Don’t Try To Fix It – Just Listen

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One of the most common statements among autoimmune disease sufferers is that those who haven’t experienced the disease themselves or seen a closed loved one suffer often do not believe the level of pain suffered is as severe as we say it is. Lay persons cannot comprehend in this age of medicine that someone would have to suffer as we do so they think that we are exaggerating our symptoms. It is easy to see how they would believe this when our pain and activity levels are so inconsistent. To the lay person it would seem we use our disease as a crutch. That judgement hurts. The lack of support among friends and family of autoimmune disease sufferers is high.

It would seem that loved ones want to fix us by offering remedies that worked for their grandma’s osteoarthritis, by recommending unconventional treatments that can do permanent damage to our corroded inflamed joints and tendons. They can’t comprehend how a joint disease can damage our internal organs, our eyes, our teeth. They recommend herbs and diets. The list goes on all in an attempt to fix us when what we really need is someone to listen, just to be there.

Having a person in your life that listens and understands without making judgements or recommendations to fix you is a key part of coping with autoimmune disease. My best friend is someone who also suffers from sero-negative rheumatoid arthritis. She and I met through an online support group for RA patients. We share our disease, our faith, and our lives. Knowing that she gets it without me having to launch into a explanation is beneficial for my mental health! We lift each other up. We pray for each other. We listen to one another. We don’t compete with each other as to who is sickest, we don’t launch into a full out whine-fest, we don’t belittle or back stab one another, and we don’t criticize each other. We have a very healthy friendship in which we are an encouragement to one another.It is my prayer that you have at least one person in your life like my best friend with whom you can share the darkness and light of living with autoimmune disease without judgement.

If you feel alone in this disease even among a household of people, would you reach out to God? Although I love my friend with all my heart, it is God who has made the difference in me. On my worse pain day, I have the inner peace that I’m not alone. I know that God understands my pain. Prayer and that connection with Him gives me hope that things won’t always be this way and that there is a purpose in my suffering. Pour your heart out to God. He is listening. Just start talking to Him as you would a person. You don’t have to say a flowery rehearsed prayer. Cry out to Him. In Him you will find more than a friend.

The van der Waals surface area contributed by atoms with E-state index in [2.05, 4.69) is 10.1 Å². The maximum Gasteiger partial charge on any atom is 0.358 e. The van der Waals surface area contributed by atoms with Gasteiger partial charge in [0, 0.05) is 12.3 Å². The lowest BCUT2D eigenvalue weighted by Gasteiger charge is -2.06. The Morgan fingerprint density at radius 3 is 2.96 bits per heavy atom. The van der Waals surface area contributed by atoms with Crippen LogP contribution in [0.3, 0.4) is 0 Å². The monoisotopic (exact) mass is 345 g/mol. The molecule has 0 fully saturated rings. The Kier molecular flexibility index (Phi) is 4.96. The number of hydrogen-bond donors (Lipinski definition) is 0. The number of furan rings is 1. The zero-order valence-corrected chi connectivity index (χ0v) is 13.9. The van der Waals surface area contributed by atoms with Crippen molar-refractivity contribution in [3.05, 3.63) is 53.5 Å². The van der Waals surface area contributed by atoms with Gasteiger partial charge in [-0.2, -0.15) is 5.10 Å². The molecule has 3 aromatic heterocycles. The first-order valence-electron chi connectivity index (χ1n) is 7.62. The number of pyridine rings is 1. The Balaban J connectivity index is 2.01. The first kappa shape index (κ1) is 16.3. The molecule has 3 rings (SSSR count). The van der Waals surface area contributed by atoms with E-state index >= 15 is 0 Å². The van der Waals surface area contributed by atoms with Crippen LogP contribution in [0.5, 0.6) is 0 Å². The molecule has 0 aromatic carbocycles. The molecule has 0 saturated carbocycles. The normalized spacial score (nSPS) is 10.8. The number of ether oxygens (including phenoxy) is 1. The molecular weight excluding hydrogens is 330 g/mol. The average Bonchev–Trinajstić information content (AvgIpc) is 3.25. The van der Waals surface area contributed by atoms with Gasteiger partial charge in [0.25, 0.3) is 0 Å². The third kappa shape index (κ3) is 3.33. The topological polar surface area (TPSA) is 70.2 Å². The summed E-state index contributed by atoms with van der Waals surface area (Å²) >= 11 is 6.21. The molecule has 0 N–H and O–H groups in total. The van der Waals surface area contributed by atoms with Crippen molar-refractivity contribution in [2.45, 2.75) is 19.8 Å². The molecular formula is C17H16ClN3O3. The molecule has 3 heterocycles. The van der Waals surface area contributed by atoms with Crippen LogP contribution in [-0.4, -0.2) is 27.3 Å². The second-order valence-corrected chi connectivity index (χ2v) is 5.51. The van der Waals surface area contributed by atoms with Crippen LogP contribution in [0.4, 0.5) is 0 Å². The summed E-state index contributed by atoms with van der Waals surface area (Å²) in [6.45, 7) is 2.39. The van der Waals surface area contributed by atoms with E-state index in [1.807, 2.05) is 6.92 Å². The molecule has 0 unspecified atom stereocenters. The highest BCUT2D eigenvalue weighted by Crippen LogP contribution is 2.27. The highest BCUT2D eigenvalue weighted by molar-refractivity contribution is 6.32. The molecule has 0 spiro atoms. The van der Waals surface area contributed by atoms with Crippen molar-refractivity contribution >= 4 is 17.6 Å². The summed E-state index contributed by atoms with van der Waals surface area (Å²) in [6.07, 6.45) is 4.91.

It is human for us to want to fix what is wrong in the lives of our loved ones, but we need to realize that we can’t change always change someone’s circumstances. If you are struggling with not being heard in your life, be open with your loved one that you just need a listening ear rather than a fix. If the person really cares about  you and your health they should be receptive to helping you by listening.

The following suggestions will help you communicate what you need from your close family and friends. In turn, keep these tips in mind when dealing with your family and friends because they need to be heard as well. We can’t fix our autoimmune disease, but we can change the way we cope with it and how we communicate. Consider the following list in helping you be there for someone in need and communicate what you need from others:

  • The best support you can offer is the power of your presence.
  • Listen with an open heart. Don’t try to talk out the problem.
  • Offer tangible help for physical needs without being pushy.
  • If they are crying, share their tears. If they are silent, share their silence.
  • Let them know you are available, ready to help – you will always have time for them.
  • Remind them that human beings can only do so much, but God can do the impossible.
  • Pray for them – and if they will allow you to do so, pray with them.
  • Let God carry the burden rather than taking it on your own shoulders. *

 

*God’s Devotion Book, 2005, pg295

 

 

A New Year with RA – Resolutions?

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Do you make New Year Resolutions or are you like me resolving not to make resolutions? LOL!  Even though I’m not one to make resolutions in January that are forgotten by February I do try to set a goal I want to work toward during the year. In 2013 I worked on praying for people when I said I would rather than it being lip-speak. Being chronic sufferers of pain, we know all too well how catch phrases like, “I’ll pray for you” can be words quickly spoken to end a conversation about our ailments. Because I’ve been left dangling at the end of, “I’ll pray for you,” I wanted to make sure that when moved by compassion to say those words to someone, I wanted to follow through. Prayer is so important in my life and has really got me through some rough spots when my health has failed. It took a little practice to get use to praying right then and there vs. waiting until some later time and forgetting about it (which is what happens to most of the well meaning people in my social circles and probably yours). I find I listen fully with compassion before offering prayer and then I ask permission to pray with them in the moment if they are receptive to it. If not, I pray for them silently immediately after the encounter. Having been on the receiving end of such compassion and heart felt prayer I know what a blessing it can be and the healing peace it can bring to chaos. In turn I’ve been equally blessed by offering the same to others. If you are a praying person, I’d challenge you to try praying for others immediately vs. putting it off to a prayer time or using it as a catch phrase. You’ll be amazed at the peace it can bring to the life of the one you are praying for and for yourself.